Elmer Urizar Reyes is one of our field technicians with our Indigenous Peoples for Thriving Ecosystems in Northern Guatemala project site, where we implement community-powered conservation work with our local partner, the Northern Border Municipalities Alliance (MFN is their Spanish acronym). The project site is our largest, spanning more than 200,000 acres of land in the departments of Huehuetenango and Quiché, in northern Guatemala. Elmer lives in the community of Santa María Tzejá, part of the municipality of Ixcán, in Quiché, and works in that area of the project site. In between planting trees and harvesting fair-trade honey, he was able to take a moment to tell us more about his life as an EcoLogic field technician in northern Guatemala.
What is your role with EcoLogic?
I work as a field technician with EcoLogic and our local partner, the Northern Border Municipalities Alliance. I am based in the area around Ixcán, a town in the department of Quiché, Guatemala. I currently work with seven communities, and am overseeing a lot of different projects, including training farmers to practice agroforestry with inga edulis, protecting micro-watersheds, building fuel-efficient stoves, and supporting our new pilot initiative in fair trade honey production.
What’s a surprising fact about you that people might not know?
I was actually born in Mexico. In 1982, my parents fled to Mexico because of the violence of the civil war in Guatemala. Our indigenous Maya communities were targeted, and the area around Ixcán was facing an extraordinary amount of violence. I lived in Mexico for the first five years of my life and started primary school there. When I was five and in my first year of school, my family was able to return to Guatemala. We settled back in the community of Santa María Tzejá, where my family is from and still lives today, and I enrolled in school there. I remember how hard it was for me to adapt to the move when I was so young, but I can only imagine that it was nothing compared to what my family went through when they left for Mexico years before. I’m grateful that we were able to return home.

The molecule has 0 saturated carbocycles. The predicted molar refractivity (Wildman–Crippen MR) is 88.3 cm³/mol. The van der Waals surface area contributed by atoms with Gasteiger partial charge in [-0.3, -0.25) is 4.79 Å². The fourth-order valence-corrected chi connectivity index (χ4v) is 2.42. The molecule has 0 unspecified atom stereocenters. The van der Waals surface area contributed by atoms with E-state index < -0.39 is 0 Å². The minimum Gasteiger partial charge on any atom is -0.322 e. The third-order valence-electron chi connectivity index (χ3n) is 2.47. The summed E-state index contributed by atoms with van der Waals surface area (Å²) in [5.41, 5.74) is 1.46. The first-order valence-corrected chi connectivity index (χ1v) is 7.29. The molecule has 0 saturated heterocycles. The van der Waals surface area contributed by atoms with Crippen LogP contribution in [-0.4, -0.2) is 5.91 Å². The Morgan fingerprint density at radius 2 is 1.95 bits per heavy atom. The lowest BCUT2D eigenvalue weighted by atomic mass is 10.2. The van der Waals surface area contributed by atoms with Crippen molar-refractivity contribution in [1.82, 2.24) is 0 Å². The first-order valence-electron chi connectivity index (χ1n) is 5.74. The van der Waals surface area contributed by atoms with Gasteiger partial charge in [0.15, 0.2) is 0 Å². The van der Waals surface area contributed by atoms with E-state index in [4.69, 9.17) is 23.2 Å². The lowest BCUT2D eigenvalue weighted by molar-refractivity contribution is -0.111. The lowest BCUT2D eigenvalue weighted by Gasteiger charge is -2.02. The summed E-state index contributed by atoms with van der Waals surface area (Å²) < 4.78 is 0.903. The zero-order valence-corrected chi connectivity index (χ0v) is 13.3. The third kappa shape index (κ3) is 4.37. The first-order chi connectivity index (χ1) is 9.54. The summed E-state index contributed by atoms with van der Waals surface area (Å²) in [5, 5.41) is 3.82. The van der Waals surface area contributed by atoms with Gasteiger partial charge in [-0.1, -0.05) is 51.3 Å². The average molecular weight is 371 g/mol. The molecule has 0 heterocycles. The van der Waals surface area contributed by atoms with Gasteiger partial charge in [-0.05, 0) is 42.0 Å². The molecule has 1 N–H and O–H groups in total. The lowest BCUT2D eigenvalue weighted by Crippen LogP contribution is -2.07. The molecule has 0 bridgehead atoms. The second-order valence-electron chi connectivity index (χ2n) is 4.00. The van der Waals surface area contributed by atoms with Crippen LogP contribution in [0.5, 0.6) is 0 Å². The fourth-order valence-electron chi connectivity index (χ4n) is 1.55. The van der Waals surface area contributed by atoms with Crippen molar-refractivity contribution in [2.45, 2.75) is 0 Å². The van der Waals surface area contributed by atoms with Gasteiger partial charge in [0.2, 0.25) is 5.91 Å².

How did you become involved with EcoLogic?
I went to college for a certificate in agricultural business management after my parents told me that they wanted me to continue my education so that I could “become a leader in the community.”
After I graduated, I got a job working with the Ak’Tenamit School in Livingston, Guatemala, where EcoLogic’s Youth Restoring the Nature of Sarstún project is located. (EcoLogic’s local partner in the Sarstún region is APROSARSTUN, an organization founded by Ak’Tenamit graduates.) I worked as the manager of agriculture and livestock on the campus, and served as a mentor and tutor to Maya K’ekchi’ youth, training them for careers in sustainable tourism and agriculture. Working at Ak’Tenamit had a profound effect on me—I was doing what felt like very important work helping these young people become agents of change in their communities.
When my project ended after four years, EcoLogic invited me for a job interview. I started working as an EcoLogic field technician on my birthday—January 7, 2013. It was the best birthday gift I have ever received!